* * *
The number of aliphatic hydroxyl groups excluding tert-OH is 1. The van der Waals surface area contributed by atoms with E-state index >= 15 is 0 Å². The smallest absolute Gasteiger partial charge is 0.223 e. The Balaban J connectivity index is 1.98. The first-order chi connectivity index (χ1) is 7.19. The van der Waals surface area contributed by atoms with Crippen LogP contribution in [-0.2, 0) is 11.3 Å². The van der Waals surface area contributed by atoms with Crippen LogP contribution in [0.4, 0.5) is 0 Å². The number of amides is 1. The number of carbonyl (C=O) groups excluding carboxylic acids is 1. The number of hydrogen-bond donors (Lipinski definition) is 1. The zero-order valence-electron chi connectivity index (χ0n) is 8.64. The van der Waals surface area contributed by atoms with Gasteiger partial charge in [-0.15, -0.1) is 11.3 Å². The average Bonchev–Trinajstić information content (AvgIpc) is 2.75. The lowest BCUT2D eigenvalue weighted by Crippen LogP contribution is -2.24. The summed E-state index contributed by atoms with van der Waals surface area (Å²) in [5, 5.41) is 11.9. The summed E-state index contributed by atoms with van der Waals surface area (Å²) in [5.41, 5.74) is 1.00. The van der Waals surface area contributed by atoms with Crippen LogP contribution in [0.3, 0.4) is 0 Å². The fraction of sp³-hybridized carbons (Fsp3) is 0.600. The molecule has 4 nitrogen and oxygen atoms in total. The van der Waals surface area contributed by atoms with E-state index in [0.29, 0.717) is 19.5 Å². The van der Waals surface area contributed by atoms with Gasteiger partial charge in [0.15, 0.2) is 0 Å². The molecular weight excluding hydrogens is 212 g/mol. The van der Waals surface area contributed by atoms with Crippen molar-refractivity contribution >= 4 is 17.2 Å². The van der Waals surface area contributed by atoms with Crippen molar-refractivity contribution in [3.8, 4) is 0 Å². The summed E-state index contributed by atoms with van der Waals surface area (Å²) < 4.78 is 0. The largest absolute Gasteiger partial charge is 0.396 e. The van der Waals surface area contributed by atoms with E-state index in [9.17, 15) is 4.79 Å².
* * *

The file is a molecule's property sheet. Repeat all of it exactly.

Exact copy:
The number of aliphatic hydroxyl groups excluding tert-OH is 1. The van der Waals surface area contributed by atoms with E-state index >= 15 is 0 Å². The smallest absolute Gasteiger partial charge is 0.223 e. The Balaban J connectivity index is 1.98. The first-order chi connectivity index (χ1) is 7.19. The van der Waals surface area contributed by atoms with Crippen LogP contribution in [-0.2, 0) is 11.3 Å². The van der Waals surface area contributed by atoms with Crippen LogP contribution in [0.4, 0.5) is 0 Å². The number of amides is 1. The number of carbonyl (C=O) groups excluding carboxylic acids is 1. The number of hydrogen-bond donors (Lipinski definition) is 1. The zero-order valence-electron chi connectivity index (χ0n) is 8.64. The van der Waals surface area contributed by atoms with Gasteiger partial charge in [-0.15, -0.1) is 11.3 Å². The average Bonchev–Trinajstić information content (AvgIpc) is 2.75. The lowest BCUT2D eigenvalue weighted by Crippen LogP contribution is -2.24. The summed E-state index contributed by atoms with van der Waals surface area (Å²) in [5, 5.41) is 11.9. The summed E-state index contributed by atoms with van der Waals surface area (Å²) in [5.41, 5.74) is 1.00. The van der Waals surface area contributed by atoms with Crippen LogP contribution in [0.3, 0.4) is 0 Å². The fraction of sp³-hybridized carbons (Fsp3) is 0.600. The molecule has 4 nitrogen and oxygen atoms in total. The van der Waals surface area contributed by atoms with E-state index in [0.29, 0.717) is 19.5 Å². The van der Waals surface area contributed by atoms with Gasteiger partial charge in [0.15, 0.2) is 0 Å². The molecular weight excluding hydrogens is 212 g/mol. The van der Waals surface area contributed by atoms with Crippen molar-refractivity contribution >= 4 is 17.2 Å². The van der Waals surface area contributed by atoms with Crippen molar-refractivity contribution in [3.8, 4) is 0 Å². The summed E-state index contributed by atoms with van der Waals surface area (Å²) < 4.78 is 0. The largest absolute Gasteiger partial charge is 0.396 e. The van der Waals surface area contributed by atoms with E-state index in [9.17, 15) is 4.79 Å².